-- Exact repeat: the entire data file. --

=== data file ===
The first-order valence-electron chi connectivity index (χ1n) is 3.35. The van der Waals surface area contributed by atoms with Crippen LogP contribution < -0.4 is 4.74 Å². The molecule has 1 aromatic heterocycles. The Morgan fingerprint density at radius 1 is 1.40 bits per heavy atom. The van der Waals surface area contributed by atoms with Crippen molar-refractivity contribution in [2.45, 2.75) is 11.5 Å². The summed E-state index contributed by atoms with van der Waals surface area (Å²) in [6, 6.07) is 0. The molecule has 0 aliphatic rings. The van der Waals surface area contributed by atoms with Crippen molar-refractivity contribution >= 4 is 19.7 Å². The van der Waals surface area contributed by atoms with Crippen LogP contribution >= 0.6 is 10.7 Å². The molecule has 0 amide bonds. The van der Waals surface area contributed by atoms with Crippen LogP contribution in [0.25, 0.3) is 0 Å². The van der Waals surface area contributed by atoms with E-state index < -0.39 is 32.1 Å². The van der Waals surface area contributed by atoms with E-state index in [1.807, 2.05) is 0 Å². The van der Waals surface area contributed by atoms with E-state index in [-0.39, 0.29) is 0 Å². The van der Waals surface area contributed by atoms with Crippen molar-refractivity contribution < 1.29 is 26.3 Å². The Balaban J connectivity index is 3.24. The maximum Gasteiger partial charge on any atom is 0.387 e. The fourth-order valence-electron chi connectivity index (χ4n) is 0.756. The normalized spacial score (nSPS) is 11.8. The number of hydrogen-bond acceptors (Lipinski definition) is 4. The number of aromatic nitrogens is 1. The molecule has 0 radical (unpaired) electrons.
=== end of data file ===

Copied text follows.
The first-order valence-electron chi connectivity index (χ1n) is 3.35. The van der Waals surface area contributed by atoms with Crippen LogP contribution < -0.4 is 4.74 Å². The molecule has 1 aromatic heterocycles. The Morgan fingerprint density at radius 1 is 1.40 bits per heavy atom. The van der Waals surface area contributed by atoms with Crippen molar-refractivity contribution in [2.45, 2.75) is 11.5 Å². The summed E-state index contributed by atoms with van der Waals surface area (Å²) in [6, 6.07) is 0. The molecule has 0 aliphatic rings. The van der Waals surface area contributed by atoms with Crippen molar-refractivity contribution >= 4 is 19.7 Å². The van der Waals surface area contributed by atoms with Crippen LogP contribution >= 0.6 is 10.7 Å². The molecule has 0 amide bonds. The van der Waals surface area contributed by atoms with Crippen LogP contribution in [0.25, 0.3) is 0 Å². The van der Waals surface area contributed by atoms with E-state index < -0.39 is 32.1 Å². The van der Waals surface area contributed by atoms with E-state index in [1.807, 2.05) is 0 Å². The van der Waals surface area contributed by atoms with E-state index in [-0.39, 0.29) is 0 Å². The van der Waals surface area contributed by atoms with Crippen molar-refractivity contribution < 1.29 is 26.3 Å². The Balaban J connectivity index is 3.24. The maximum Gasteiger partial charge on any atom is 0.387 e. The fourth-order valence-electron chi connectivity index (χ4n) is 0.756. The normalized spacial score (nSPS) is 11.8. The number of hydrogen-bond acceptors (Lipinski definition) is 4. The number of aromatic nitrogens is 1. The molecule has 0 radical (unpaired) electrons.